Well-Being Mental Health

TikTok perpetuates unhealthy diet culture among teens, young adults: study

“Each day, millions of teens and young adults are being fed content on TikTok that paints a very unrealistic and inaccurate picture of food, nutrition and health.”
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The Associated Press/Kiichiro Sato

Story at a glance

  • The study is the first of its kind to evaluate the association between disordered eating and body image with TikTok content.

  • Researchers found the majority of problematic posts were created by young, white females, while professional voices did not have a strong presence.

  • Around 67 percent of U.S. teens report using TikTok in 2022. 

TikTok helps perpetuate a toxic diet culture among teens and young adults and could contribute to disordered eating and body dissatisfaction in this user base, according to new research released Wednesday.

The app is one of the most popular social media platforms among young Americans, with 67 percent of teens reporting using the platform in 2022. 

Study findings were published in the journal PLOS One and explored the content of food, nutrition and weight-related posts on the app.

Researchers from the University of Vermont assessed 1,000 TikTok videos from 10 popular hashtags related to these topics, each with more than 1 billion views. Videos were then assessed for key themes, including the glorification of weight loss, positioning of food to achieve health and thinness and lack of expert voices providing nutrition information. 

Nutrition-related, weight-normative messaging, or the idea that weight is the most important measure of one’s health, was prominent among the posts, while the most popular videos glorified weight loss, according to the research. Less than 3 percent of videos were classified as weight-inclusive. 

Many posts also considered food as a means to achieve health and fitness. Expert voices that could dispel harmful information on the topics were largely absent from the online conversation, according to the study. 

“Each day, millions of teens and young adults are being fed content on TikTok that paints a very unrealistic and inaccurate picture of food, nutrition and health,” said study co-author Lizzy Pope in a release. Pope is an associate professor and director of the Didactic Program in Dietetics at the University of Vermont. 

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“Getting stuck in weight loss TikTok can be a really tough environment, especially for the main users of the platform, which are young people.”

As many as 30 million Americans currently have an eating disorder, 95 percent of whom are between the ages 12 and 25. The COVID-19 pandemic exacerbated eating disorder rates among young adults and teens.

Previous research has also revealed an association between diet culture, weight normativity, and the thin ideal seen on other social media platforms with negative body image and disordered eating, authors said.

The majority of posts included in the TikTok study — the first of its kind — were created by white, female adolescents and young adults. Although females are more likely than males to experience an eating disorder, transgender individuals are more likely than their cisgender counterparts to experience the disorders.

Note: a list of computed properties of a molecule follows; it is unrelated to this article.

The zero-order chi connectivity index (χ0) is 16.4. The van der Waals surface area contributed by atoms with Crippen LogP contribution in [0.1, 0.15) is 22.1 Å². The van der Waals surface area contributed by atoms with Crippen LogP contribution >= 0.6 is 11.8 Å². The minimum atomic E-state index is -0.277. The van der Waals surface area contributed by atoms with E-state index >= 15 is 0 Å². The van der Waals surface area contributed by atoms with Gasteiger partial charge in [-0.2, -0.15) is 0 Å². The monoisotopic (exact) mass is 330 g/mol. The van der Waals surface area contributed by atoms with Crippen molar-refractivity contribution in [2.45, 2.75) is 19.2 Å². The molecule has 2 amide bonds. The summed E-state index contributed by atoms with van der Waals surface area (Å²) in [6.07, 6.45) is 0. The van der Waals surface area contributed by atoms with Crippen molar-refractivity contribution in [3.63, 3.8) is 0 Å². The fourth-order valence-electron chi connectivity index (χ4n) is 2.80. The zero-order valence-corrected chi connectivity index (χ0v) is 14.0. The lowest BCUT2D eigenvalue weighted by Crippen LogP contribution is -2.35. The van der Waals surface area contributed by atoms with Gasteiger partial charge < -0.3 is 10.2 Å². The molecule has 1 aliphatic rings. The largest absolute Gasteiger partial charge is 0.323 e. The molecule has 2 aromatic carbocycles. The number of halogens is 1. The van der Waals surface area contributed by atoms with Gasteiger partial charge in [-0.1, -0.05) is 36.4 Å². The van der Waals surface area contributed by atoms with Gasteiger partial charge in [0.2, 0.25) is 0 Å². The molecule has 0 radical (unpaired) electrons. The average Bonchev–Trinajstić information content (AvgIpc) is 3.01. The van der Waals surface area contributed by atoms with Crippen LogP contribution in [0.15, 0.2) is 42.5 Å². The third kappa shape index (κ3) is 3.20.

Similar rates of eating disorders have been reported across races, though people of color are much less likely to receive help for the conditions than white patients. 

Researchers carried out the TikTok study in 2020 but note the hashtags included have grown substantially since the time of the research. 

“We were continuously surprised by how prevalent the topic of weight was on TikTok,” said co-author Marisa Minadeo. “The fact that billions of people were viewing content about weight on the internet says a lot about the role diet culture plays in our society.” 

A spokesperson from TikTok pointed out the company has taken steps to restrict content on the platform that focuses on disordered eating since 2020.

“We’re making this change, in consultation with eating disorders experts, researchers, and physicians, as we understand that people can struggle with unhealthy eating patterns and behavior without having an eating disorder diagnosis,” the company said in an update issued this past February.

TikTok is also testing how it can avoid recommending a series of harmful content to users including that related to dieting and extreme fitness, while the company says it’ll provide the National Eating Disorders Association helpline when users search phrases related to eating disorders.

A series of public safety announcements, developed with input from the Association, also appear on eating disorder-related hashtags, the company said. TikTok notes it has also partnered and consulted with organizations around the world to raise awareness of disordered eating.

When it comes to providing care for those with eating disorders, shifting away from a weight-normative approach to a weight-inclusive one, where health and well-being is measured through a multifaceted approach, can help reduce weight stigma, PLOS One researchers explained.  

“The weight-inclusive view of health recognizes that bodies come in a variety of shapes and sizes, and believes that people in all body sizes can achieve health if given the opportunity to pursue health behaviors and access to non-stigmatizing health care,” they wrote. 

If you or someone you know is struggling with an eating disorder, help is available here.

Editor’s note: This story was updated on Nov. 3 with comments from TikTok.